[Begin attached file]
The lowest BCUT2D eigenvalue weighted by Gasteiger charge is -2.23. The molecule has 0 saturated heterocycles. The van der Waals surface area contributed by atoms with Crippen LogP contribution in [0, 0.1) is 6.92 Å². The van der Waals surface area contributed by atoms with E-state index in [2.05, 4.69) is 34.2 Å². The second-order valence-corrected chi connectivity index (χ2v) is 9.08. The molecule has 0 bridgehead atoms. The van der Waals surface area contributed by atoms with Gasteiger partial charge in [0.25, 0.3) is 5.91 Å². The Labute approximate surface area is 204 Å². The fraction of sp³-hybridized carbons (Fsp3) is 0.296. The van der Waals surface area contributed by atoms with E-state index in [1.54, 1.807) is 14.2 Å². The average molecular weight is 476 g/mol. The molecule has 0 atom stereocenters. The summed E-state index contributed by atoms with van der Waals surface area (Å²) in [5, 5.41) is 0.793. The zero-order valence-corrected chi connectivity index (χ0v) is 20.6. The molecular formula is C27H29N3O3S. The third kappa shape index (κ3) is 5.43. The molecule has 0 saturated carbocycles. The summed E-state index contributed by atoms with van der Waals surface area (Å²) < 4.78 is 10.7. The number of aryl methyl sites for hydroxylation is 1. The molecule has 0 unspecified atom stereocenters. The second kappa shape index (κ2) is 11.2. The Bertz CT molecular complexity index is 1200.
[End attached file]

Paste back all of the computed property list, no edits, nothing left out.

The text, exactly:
The lowest BCUT2D eigenvalue weighted by Gasteiger charge is -2.23. The molecule has 0 saturated heterocycles. The van der Waals surface area contributed by atoms with Crippen LogP contribution in [0, 0.1) is 6.92 Å². The van der Waals surface area contributed by atoms with E-state index in [2.05, 4.69) is 34.2 Å². The second-order valence-corrected chi connectivity index (χ2v) is 9.08. The molecule has 0 bridgehead atoms. The van der Waals surface area contributed by atoms with Gasteiger partial charge in [0.25, 0.3) is 5.91 Å². The Labute approximate surface area is 204 Å². The fraction of sp³-hybridized carbons (Fsp3) is 0.296. The van der Waals surface area contributed by atoms with E-state index in [1.54, 1.807) is 14.2 Å². The average molecular weight is 476 g/mol. The molecule has 0 atom stereocenters. The summed E-state index contributed by atoms with van der Waals surface area (Å²) in [5, 5.41) is 0.793. The zero-order valence-corrected chi connectivity index (χ0v) is 20.6. The molecular formula is C27H29N3O3S. The third kappa shape index (κ3) is 5.43. The molecule has 0 saturated carbocycles. The summed E-state index contributed by atoms with van der Waals surface area (Å²) < 4.78 is 10.7. The number of aryl methyl sites for hydroxylation is 1. The molecule has 0 unspecified atom stereocenters. The second kappa shape index (κ2) is 11.2. The Bertz CT molecular complexity index is 1200.